One single foreign entity can be the Specification Developer, Manufacturer, and Foreign Exporter, and one single domestic entity can be the Initial Importer and Relabeler, but the key is, one address, one registration.

Be careful, sometimes when push comes to shove, someone attempts to muddy the waters and claim that one of the other parties is responsible for recording keeping and reporting activities. FDA makes their expectations know in the regulations. Whatever goes on between the business entities needs to be in a written contract. For example, FDA does not clearly regulate who is responsible for fulfilling UDI in cases where there is a private label, all they care about is that somebody handle it.
 

Ronen E

Problem Solver
Moderator
because after two years at the latest they will be inspected by FDA.

This is true in theory, maybe. With foreign manufacturers, I've seen cases where they were not inspected by the FDA for ~10 years. It's a matter of risk level and FDA priorities.

I would phrase it the other way around: Before 2 years have gone by, FDA won't show up unless it's a for-cause inspection. After 2 years, they might, according to their own schedule.
 

JeantheBigone

Quite Involved in Discussions
I agree that FDA won't come knocking before two years unless it is for cause, but lately they have been coming just about when the two years were up for my clients, and it none of the inspections was for cause.

It's probably worth noting that under some circumstances, FDA will accept a third party inspection in lieu of the FDA inspection. Details are here:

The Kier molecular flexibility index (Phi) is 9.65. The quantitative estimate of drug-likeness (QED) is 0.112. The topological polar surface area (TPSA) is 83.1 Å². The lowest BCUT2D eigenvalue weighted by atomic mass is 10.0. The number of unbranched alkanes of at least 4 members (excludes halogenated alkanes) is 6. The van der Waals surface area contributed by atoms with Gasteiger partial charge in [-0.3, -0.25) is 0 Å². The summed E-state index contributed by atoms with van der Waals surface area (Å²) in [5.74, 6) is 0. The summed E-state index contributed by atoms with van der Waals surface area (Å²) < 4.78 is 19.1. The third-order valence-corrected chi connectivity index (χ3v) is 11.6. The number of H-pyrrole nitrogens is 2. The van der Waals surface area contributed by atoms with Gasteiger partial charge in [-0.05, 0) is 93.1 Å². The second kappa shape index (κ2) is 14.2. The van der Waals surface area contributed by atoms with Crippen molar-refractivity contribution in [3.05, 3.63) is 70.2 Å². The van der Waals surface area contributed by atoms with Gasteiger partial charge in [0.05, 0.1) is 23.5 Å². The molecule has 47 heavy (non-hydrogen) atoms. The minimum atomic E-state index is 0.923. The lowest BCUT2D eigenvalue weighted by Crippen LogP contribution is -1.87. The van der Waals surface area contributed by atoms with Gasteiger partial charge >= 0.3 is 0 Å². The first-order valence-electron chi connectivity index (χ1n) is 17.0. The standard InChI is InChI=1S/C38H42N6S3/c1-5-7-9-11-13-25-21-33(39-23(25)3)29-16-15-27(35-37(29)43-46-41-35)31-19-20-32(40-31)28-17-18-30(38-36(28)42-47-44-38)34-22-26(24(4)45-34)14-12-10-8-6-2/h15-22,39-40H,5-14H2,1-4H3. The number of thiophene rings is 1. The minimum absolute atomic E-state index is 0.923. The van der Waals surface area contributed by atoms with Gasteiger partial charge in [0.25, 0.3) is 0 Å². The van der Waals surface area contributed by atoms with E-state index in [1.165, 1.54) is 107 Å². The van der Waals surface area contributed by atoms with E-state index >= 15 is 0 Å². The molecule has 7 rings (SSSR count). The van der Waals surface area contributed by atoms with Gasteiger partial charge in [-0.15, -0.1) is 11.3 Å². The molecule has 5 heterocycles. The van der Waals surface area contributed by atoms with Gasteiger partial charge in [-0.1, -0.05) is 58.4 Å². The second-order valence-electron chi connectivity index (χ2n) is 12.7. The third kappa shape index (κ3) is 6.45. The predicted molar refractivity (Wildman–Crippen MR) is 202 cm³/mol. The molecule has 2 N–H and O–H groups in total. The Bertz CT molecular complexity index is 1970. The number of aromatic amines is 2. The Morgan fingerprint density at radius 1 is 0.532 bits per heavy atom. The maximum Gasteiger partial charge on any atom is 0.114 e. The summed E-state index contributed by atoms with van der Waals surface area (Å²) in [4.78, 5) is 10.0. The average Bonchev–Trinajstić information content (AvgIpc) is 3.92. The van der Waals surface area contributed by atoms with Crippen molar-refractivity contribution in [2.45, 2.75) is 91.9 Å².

http://www.fda.gov/MedicalDevices/DeviceRegulationandGuidance/GuidanceDocuments/ucm085187.htm

I have no experience with this so I can't offer any first hand comments.

I bring up the inspection issue because often non-US establishments falsely believe that being ISO 13485 accredited will help them with FDA QSR. It won't. They usually get tripped up by the FDA CAPA requirements.
 

Ronen E

Problem Solver
Moderator
I agree that FDA won't come knocking before two years unless it is for cause, but lately they have been coming just about when the two years were up for my clients, and it none of the inspections was for cause.

Again, it's a matter of risk, both device risk and (believe it or not) perceived risk to the inspectors. In some regions and periods manufacturers aren't being inspected simply because there is a current travel warning issued by the US government.

If, for whatever reason, the device is considered low risk / low interest according to current FDA thinking it may be well over 2 years before they come in.

I do agree that this is not something that can be counted on, though.

I bring up the inspection issue because often non-US establishments falsely believe that being ISO 13485 accredited will help them with FDA QSR. It won't. They usually get tripped up by the FDA CAPA requirements.

I think that this kind of thinking might be a result of the VARSP program (now ended) where voluntary submission of ISO 13485 audit reports could have led to further (significant) postponement of FDA establishment inspections. Either way, this is now reincarnated in MDSAP, under which ISO 13485 audits and FDA inspections are supposedly unified.